1. From ASECNA to DAC – ASECNA, a multinational organization responsible for the management of air navigation, was created by the Convention signed on December 12, 1959 in Saint-Louis, Senegal. From 1964 (date of Togo’s accession to ASECNA) to the creation of the DAC, aeronautical authority was exercised by the ASECNA Representative to the Togolese Republic who reported directly to the supervising minister by virtue of the provisions of Article 10 of the aforementioned Agreement (specific contract). According to this article, ASECNA managed on behalf of Togo the commercial activities of Lomé Tokoin airport.

2. Creation of the DAC – The DAC, the central administration responsible for implementing the aeronautical policy defined by the government and controlling all aeronautical activities carried out on Togolese territory, was created by Decree No. 73/12 of 17 January 1973 and attached to the Ministry of Public Works, Mines, Transport, Posts and Telecommunications. The DAC took over the prerogatives conferred by article 10 on ASECNA. The commercial operation of Lomé Tokoin airport was provided by the DAC until the creation of the SALT.

3. Creation of the NCAA – To provide civil aviation authorities with the skills and resources necessary to effectively carry out operator supervision tasks, regional and international bodies (UEMOA and ICAO respectively) have recommended that States create autonomous structures. It is within this framework that the National Civil Aviation Agency of Togo (NCAA) was created by Law No. 2007-007 of January 22, 2007 on the Civil Aviation Code, and following the adoption of appendix 19, the new law N°2016-011 of June 07, 2016 also relating to the civil aviation code was adopted and promulgated. The NCAA is a national public institution of an administrative nature, endowed with legal personality and management autonomy and placed under the supervision of the Minister in charge of civil aviation.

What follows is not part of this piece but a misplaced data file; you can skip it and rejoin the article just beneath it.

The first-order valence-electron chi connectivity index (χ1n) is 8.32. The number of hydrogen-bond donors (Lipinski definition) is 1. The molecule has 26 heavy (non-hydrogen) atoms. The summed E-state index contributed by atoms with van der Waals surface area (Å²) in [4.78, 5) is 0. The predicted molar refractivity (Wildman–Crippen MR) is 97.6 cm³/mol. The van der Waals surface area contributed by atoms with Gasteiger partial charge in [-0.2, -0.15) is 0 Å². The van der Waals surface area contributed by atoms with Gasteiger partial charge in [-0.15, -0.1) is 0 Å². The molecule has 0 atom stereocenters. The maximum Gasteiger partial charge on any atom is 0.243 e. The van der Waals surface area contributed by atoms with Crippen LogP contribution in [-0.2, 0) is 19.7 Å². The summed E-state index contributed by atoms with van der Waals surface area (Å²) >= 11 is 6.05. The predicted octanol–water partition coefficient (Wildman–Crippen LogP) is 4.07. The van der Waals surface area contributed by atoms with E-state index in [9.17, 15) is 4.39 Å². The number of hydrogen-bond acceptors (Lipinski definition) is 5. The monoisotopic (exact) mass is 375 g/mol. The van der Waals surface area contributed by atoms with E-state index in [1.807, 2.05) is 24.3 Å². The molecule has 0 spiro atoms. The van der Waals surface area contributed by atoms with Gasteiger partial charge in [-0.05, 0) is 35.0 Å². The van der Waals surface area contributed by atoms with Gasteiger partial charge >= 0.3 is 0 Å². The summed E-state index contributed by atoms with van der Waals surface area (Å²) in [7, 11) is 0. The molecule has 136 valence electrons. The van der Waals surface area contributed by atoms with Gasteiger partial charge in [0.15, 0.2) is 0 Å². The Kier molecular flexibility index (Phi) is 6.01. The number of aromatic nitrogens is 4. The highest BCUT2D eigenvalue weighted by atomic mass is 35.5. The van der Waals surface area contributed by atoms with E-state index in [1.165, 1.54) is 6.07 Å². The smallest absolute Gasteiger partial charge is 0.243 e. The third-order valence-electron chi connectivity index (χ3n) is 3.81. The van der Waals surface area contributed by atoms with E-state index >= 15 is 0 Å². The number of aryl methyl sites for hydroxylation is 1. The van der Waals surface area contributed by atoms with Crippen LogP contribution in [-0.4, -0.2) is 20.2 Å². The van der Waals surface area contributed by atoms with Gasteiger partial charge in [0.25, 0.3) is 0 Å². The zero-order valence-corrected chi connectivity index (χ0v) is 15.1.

SkyVectorGoogle MapsADS-B Exchange

ICAO countries publish an Aeronautical Information Publication (AIP). This document is divided into three parts: General (GEN), En Route (ENR) and Aerodromes (AD). ENR 1.4 details the types of airspace classes they chose to adopt from classes A through G. AIP ASECNA

Drone Regulations

Drone Request Application